In each edition of Natural Disasters in Focus, we take you inside some of the most terrifying natural disasters the world has to offer.
For this edition, we’ll be discussing one of the most destructive forces on earth: volcanoes. Volcanic eruptions are some of the most spectacular cataclysms Mother Nature has in her arsenal. They can be massive events that cause destruction in vast swaths, or they can be relatively minor, only spewing limited amounts of gas and lava that affects the surrounding area minimally. While some volcanoes erupt without warning, some have a number of geological warning signs. Even still, it can be tough to determine when they’ll actually go off. But when they do, it can be catastrophic.
Historically, some massive eruptions have wiped out huge populations of people and animals—some even think one of these “super eruptions” will happen soon. But will it? What are some other things to know about volcanoes?
How many volcanoes are there?
The Universe Today reports that there have been 505 volcanoes active in recorded history. The report also notes that geologists have discovered an additional 1300 in that have been active in the last 10,000 years. Put simply, there are lots of volcanoes in the world. In the US alone there are 169 active volcanoes, and 57 of those are a high threat. In Europe there are around 69 active volcanoes. You can see which volcanoes are erupting or might be near eruption in real time at VolcanoDiscovery.com.
What was the biggest volcanic eruption in history?
The most deaths attributed to a single volcanic eruption in modern times happened at Iceland’s Laki, which took an estimated 10,000 lives following its eruption in 1783. The most destructive eruption in all of history happened at present-day Lake Toba in Indonesia. Hypotheses suggest that this eruption occurred over 70,000 years ago and caused a 10-year volcanic winter that destroyed vegetation and other food sources, eventually leaving a mere 3,000-10,000 humans alive on the planet.
What types of volcanic structure are there?
Lava landforms can be tubes, domes, fountains, volcanoes, lava lakes, and more. There’s a variety of structures with volcanic properties, some of which are also underwater.
Are there different types of eruption?
There are many types of volcanic eruption. They range from the common Hawaiian eruption, characterized by slower lava flows issued from a volcanic structure, all the way to Peléaneruptions, noted for their massively explosive characteristics that involve heavy lava flow, expulsion of volcanic debris, as well as gas, dust, and ash. There are also underwater eruptions with varying characteristics.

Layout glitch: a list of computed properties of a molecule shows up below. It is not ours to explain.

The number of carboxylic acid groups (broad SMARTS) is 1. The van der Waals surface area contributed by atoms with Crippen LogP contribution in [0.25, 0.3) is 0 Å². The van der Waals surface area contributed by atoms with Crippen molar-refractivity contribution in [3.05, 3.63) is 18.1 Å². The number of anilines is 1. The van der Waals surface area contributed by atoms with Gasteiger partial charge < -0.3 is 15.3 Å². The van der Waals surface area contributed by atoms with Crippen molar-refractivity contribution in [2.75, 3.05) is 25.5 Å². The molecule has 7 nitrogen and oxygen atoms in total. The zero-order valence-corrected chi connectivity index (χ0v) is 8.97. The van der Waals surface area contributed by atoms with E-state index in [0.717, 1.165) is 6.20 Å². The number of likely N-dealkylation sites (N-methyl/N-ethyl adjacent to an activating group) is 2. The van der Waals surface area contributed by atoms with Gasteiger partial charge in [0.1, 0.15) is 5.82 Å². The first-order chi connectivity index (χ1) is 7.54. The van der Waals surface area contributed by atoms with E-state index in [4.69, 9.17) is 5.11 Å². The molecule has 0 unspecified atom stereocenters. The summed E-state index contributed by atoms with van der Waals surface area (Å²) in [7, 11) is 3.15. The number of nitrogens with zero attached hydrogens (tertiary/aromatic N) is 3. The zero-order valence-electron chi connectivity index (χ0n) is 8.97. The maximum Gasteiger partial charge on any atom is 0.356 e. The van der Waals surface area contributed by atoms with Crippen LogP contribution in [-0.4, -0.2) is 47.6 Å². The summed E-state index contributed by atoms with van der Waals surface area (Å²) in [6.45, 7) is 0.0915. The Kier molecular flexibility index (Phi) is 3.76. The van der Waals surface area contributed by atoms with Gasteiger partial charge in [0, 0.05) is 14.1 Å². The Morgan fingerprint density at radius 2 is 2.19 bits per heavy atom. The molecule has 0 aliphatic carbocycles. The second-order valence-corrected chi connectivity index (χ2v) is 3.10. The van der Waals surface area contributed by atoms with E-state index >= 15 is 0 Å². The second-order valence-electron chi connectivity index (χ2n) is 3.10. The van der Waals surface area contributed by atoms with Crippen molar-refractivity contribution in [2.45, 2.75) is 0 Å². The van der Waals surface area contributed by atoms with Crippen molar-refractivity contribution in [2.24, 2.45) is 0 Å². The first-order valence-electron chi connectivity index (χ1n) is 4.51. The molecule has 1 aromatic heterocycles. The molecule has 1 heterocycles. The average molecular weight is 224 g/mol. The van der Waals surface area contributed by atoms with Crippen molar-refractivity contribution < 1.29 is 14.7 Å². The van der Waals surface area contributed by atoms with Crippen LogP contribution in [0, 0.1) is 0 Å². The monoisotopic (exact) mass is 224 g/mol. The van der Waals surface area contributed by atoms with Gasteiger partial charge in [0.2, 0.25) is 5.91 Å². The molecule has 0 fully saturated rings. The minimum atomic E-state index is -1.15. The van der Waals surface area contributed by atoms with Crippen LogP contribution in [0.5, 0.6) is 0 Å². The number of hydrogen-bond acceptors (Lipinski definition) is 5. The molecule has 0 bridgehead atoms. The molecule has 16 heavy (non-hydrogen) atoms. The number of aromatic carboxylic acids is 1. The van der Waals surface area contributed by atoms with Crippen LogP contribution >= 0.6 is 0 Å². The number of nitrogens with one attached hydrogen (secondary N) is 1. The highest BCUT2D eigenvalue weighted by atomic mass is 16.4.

Are there different types of lava?
Lava is molten rock and comes in a variety of types depending on its chemical composition, but is classified into three types: felsic, intermediate, and mafic. Depending on the lava’s temperature and composition, it can flow in a few different ways, such as an ʻAʻā flow or a Pāhoehoe flow.
What else do we need to know about volcanoes?
They can be insanely loud.
When a volcano on Krakatoa (near Java in Indonesia) erupted in 1883, it produced a noise so loud that the sound circled the earth four times. The captain of a British ship nearby wrote in his log that half the crewmen’s eardrums burst as a result of the blast. More recently, a volcano in Papua New Guinea erupted, producing a formidable report as well:
The lava they spew is extremely hot.
Lava temperatures can be up to 2012 Fahrenheit (1000 degrees Celsius). Here’s a video of a hot lava flow consuming a can:
Earth is not the only planet with volcanoes.
According to a report by PBS, volcanoes helped shape a number of the planets in our solar-system, including our neighbor Mars. NASA has found as many as 500 volcanic centers that may have been active in the last 100 years.
There will not be a super eruption any time soon.
Maybe you’ve seen the articles about the caldera floor in Yellowstone National Park. Supposedly, if this floor collapses it will set off a “super eruption” that may have the power to extinguish human life on earth. Well, despite fear-mongering media reports about it, the Yellowstone Volcano Observatory issued this statement, “Although fascinating, the new findings do not imply increased geologic hazards at Yellowstone, and certainly do not increase the chances of a ‘super eruption’ in the near future. Contrary to some media reports, Yellowstone is not ‘overdue’ for a super eruption.”
Sure, an eruption probably will happen in Yellowstone at some point in the distant future, but it’s nothing to worry about today. If it did happen, however, this video imagines what it might look like:
So that’s about it for volcanoes, if you’ve got any interesting volcano experiences, please share in the comments. And remember, volcanoes certainly are neat, but they’re also dangerous. Look for our article about how to survive a volcanic eruption so you know what to do if you live near one or if you’re just visiting.
Top photo credit: J.D. Griggs via Wikimedia